What I Did on My Summer Vacation

After being housebound, unable to travel for 16 months, I was eager to get out on the road. The day after school let out, three generations of my family organized ourselves in a caravan and headed out for a self-curated Civil Rights tour. We planned a route from Chicago to Alabama and back with stops that included the new National Museum of African American Music in Nashville, the 16th Street Baptist Church and Kelly Ingram Park in Birmingham, the Equal Justice Initiative’s National Memorial and Legacy Museum in Montgomery, the Edmund Pettus Bridge in Selma, and the Muhammad Ali Center in Louisville. Of course, we ate good food, listened to good music, and checked out some caves as well, but the goal was for all of us—my senior citizen parents, my sister, my husband, my college-aged niece and nephew, and my teenage daughter—to learn about Black history by visiting the places where the history was made.

In preparation for the trip, I watched a lot of documentaries — documentaries about the 1955 Montgomery bus boycott, the 1961 freedom rides, the 1963 Birmingham campaign, the 1965 Selma march. This history wasn’t new to me, but there were ways that it looked different in this historic moment. First, the events happened over a decade. We tend to jumble these events as if they happened over weeks or months, when in reality, progress was made over years. The other thing that stands out is the power of racial segregation. When you look at the violent resistance to integration on buses and lunch counters, it seems surreal by today’s standards. Yet today’s occupational segregation is as ubiquitous as social segregation was then. Occupational segregation is defined as a group’s overrepresentation or underrepresentation in certain jobs or fields of work. In workforce development, it ungirds most of our programs, and it’s upheld by our policies and practices. It’s why employers overlook talent and why there continues to be a racial wealth gap. Dismantling occupational segregation is crucial to implementing our vision for racial equity and inclusion. It’s the next stop on the civil rights trail.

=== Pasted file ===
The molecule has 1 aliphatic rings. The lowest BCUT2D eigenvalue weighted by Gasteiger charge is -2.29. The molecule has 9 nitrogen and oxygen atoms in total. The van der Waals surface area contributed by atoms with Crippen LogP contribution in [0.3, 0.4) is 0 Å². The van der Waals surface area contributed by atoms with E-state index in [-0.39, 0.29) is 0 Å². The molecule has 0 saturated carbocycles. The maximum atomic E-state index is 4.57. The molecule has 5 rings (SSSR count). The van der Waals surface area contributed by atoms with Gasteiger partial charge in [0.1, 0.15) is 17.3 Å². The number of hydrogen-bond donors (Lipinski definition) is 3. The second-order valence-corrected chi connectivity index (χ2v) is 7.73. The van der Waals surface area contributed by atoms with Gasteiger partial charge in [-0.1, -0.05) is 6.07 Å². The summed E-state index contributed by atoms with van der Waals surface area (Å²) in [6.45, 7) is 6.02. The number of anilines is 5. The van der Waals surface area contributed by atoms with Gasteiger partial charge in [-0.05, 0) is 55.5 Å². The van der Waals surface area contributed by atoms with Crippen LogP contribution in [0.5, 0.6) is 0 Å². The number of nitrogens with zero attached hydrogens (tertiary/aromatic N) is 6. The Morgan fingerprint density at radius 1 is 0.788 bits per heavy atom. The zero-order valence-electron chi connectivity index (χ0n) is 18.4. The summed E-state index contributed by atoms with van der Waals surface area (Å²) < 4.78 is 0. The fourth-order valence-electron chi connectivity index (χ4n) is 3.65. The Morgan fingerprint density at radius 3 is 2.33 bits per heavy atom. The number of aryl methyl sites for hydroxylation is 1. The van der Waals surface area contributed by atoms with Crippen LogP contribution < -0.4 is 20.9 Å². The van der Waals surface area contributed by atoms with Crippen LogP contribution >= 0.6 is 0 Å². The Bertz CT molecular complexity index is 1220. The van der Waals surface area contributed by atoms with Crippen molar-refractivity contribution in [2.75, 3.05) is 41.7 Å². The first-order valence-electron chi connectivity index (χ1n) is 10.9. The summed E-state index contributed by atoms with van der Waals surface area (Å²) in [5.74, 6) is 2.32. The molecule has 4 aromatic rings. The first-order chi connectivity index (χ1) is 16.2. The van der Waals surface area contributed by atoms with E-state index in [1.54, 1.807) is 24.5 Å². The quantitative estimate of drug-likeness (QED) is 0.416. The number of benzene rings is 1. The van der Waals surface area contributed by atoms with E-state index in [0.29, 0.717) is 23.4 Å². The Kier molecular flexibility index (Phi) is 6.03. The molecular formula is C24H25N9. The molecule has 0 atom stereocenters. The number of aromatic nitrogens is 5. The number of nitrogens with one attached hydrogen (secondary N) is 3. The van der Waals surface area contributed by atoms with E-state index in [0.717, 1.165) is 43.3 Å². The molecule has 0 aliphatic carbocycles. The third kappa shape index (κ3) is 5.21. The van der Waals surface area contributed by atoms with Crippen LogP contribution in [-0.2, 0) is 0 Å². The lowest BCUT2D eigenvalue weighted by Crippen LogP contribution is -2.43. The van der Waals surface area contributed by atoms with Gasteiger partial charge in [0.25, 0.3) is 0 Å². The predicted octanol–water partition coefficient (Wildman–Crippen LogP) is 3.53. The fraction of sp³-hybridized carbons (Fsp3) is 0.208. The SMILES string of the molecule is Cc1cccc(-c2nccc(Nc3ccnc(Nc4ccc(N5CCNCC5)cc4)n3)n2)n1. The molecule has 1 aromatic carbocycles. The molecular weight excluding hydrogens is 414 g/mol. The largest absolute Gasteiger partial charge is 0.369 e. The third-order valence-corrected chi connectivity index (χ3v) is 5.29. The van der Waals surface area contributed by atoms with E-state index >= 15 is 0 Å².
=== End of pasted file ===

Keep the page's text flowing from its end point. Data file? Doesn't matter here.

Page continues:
Amanda Cage

-- President and CEO, National Fund for Workforce Solutions